Dinosaur

Movie Review by Neil Ryan

Starring: D B Sweeney, Julianna Margulies, Joan Plowright
Directors: Eric Leighton, Ralph Zondag

The latest high profile release from Disney’s animation stable delves further into the past for inspiration than any of their previous productions, but the technology used to recreate the Cretaceous era is amongst the most advanced ever used for the big screen and results in ambitious and sophisticated visual effects. However, in terms of incident, sentiment, and characterisation ‘Dinosaur’ is pure Disney: good, bad, and ugly are clearly defined; cute and kooky are present in equal measure and there is a blandly proficient extolling of family virtues and the power of positive thought, word, and deed. In fact, the only element missing from the formula is the aspirational theme song. After Sir Reg successfully warbled on about evolutionary geometry in ‘The Lion King’, one would have thought economic wisdom would ensure an anaemically trite power ballad be as much a part of the Disney package as the eventual ‘limited time only’ video release. (My own choice would have been a re-working of Shakespear’s Sister’s “You’re (pre-) History”. Or maybe some histrionic pop-lite diva screeching out “I Want to Feel You Inside of Me (Love Theme for a Carnivore)”).

The film’s hero is Aladar the Iguanadon (a mid-size herbivore). He is raised by a family of Lemurs: an unlikely (and chronologically impossible) scenario that is explained by way of an impressive, virtually dialogue-free, overture. Life for Aladar and the Lemurs is fun and carefree; that is until a meteorite shower destroys their island paradise home. Suddenly, Aladar and his adoptive family find themselves swept out to sea, eventually coming to rest in a strange new land which they apprehensively set out to explore. Their wariness proves to be intuitive when they encounter a pack of agile and ravenous Raptors anxious to partake of a spot of fresh Lemur. Fortunately Aladar and his ring-tailed companions stumble into the protective environs of a large migratory herd of fellow veggies ranging from a huge Brachiosaur to the relatively tiny Microceratops. This ragtag band is heading in search of a safe nesting ground where they can rest their weary claws; however, the route is exhausting and water is scarce. Even more worryingly they attract the attention of a pair of extremely nasty Carnatours and have to suffer the selfishly headstrong views of pack leader Tron and his gruff sidekick Bruton. Time for Aladar to step forward and save the day methinks.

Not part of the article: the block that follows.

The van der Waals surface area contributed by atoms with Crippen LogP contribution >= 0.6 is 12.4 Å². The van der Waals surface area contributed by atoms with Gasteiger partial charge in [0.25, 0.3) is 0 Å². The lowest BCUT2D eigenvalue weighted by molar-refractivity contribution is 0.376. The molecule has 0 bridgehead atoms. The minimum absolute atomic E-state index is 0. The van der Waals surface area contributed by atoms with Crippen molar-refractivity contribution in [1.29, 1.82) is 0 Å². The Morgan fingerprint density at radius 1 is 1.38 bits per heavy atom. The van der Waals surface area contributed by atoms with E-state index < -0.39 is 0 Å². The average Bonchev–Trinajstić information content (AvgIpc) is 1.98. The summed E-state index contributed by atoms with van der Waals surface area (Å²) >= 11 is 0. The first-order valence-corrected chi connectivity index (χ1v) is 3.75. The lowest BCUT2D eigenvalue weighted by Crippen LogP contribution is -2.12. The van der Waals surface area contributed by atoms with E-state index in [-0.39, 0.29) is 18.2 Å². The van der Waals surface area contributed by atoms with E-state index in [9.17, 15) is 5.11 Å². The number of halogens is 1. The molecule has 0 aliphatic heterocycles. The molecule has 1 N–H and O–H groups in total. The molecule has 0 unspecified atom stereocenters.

Rest assured that the trusted moralistic Disney formula sees our likeable, if uninteresting, hero triumph over physical and metaphoric adversaries. Greed, envy, and nastiness are all sent on their black-caped twirly-moustached way, and righteousness prevails. As for the viewer: well, everyone’s a winner because children will love the film, adults will marvel at the technically proficient animation, and retailers will delight in the range of playground essentials at their disposal. In fact, there’s something for everyone… except lovers of pap music.

3 out of 6 stars

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